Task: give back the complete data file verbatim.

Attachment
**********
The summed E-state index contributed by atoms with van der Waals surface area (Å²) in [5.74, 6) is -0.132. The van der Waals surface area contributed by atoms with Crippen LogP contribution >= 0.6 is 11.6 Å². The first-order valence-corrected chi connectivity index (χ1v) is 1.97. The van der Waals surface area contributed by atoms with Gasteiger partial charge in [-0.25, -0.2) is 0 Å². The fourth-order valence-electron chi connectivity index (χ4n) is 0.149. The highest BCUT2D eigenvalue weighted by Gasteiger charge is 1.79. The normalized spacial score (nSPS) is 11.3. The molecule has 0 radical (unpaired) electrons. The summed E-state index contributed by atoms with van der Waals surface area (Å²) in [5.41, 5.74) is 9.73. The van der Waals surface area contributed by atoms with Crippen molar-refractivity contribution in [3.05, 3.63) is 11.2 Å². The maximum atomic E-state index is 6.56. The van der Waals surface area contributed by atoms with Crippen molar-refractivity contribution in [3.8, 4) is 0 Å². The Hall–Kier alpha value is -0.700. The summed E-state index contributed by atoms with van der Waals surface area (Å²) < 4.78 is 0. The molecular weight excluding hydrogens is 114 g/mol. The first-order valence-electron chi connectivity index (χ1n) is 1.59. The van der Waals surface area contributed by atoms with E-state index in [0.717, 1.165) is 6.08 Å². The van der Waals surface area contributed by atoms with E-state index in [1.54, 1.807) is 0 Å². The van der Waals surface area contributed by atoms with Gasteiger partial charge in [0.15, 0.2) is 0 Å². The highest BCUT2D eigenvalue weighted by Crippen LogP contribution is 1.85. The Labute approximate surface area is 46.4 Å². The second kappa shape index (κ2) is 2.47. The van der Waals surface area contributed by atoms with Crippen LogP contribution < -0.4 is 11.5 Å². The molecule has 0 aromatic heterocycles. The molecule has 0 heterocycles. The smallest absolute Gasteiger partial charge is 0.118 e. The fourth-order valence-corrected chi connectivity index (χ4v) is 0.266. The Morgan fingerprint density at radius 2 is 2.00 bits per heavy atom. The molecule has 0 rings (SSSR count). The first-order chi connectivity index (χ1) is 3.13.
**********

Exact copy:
The summed E-state index contributed by atoms with van der Waals surface area (Å²) in [5.74, 6) is -0.132. The van der Waals surface area contributed by atoms with Crippen LogP contribution >= 0.6 is 11.6 Å². The first-order valence-corrected chi connectivity index (χ1v) is 1.97. The van der Waals surface area contributed by atoms with Gasteiger partial charge in [-0.25, -0.2) is 0 Å². The fourth-order valence-electron chi connectivity index (χ4n) is 0.149. The highest BCUT2D eigenvalue weighted by Gasteiger charge is 1.79. The normalized spacial score (nSPS) is 11.3. The molecule has 0 radical (unpaired) electrons. The summed E-state index contributed by atoms with van der Waals surface area (Å²) in [5.41, 5.74) is 9.73. The van der Waals surface area contributed by atoms with Crippen molar-refractivity contribution in [3.05, 3.63) is 11.2 Å². The maximum atomic E-state index is 6.56. The van der Waals surface area contributed by atoms with Crippen molar-refractivity contribution in [3.8, 4) is 0 Å². The Hall–Kier alpha value is -0.700. The summed E-state index contributed by atoms with van der Waals surface area (Å²) < 4.78 is 0. The molecular weight excluding hydrogens is 114 g/mol. The first-order valence-electron chi connectivity index (χ1n) is 1.59. The van der Waals surface area contributed by atoms with E-state index in [0.717, 1.165) is 6.08 Å². The van der Waals surface area contributed by atoms with E-state index in [1.54, 1.807) is 0 Å². The van der Waals surface area contributed by atoms with Gasteiger partial charge in [0.15, 0.2) is 0 Å². The highest BCUT2D eigenvalue weighted by Crippen LogP contribution is 1.85. The Labute approximate surface area is 46.4 Å². The second kappa shape index (κ2) is 2.47. The van der Waals surface area contributed by atoms with Crippen LogP contribution < -0.4 is 11.5 Å². The molecule has 0 aromatic heterocycles. The molecule has 0 heterocycles. The smallest absolute Gasteiger partial charge is 0.118 e. The fourth-order valence-corrected chi connectivity index (χ4v) is 0.266. The Morgan fingerprint density at radius 2 is 2.00 bits per heavy atom. The molecule has 0 rings (SSSR count). The first-order chi connectivity index (χ1) is 3.13.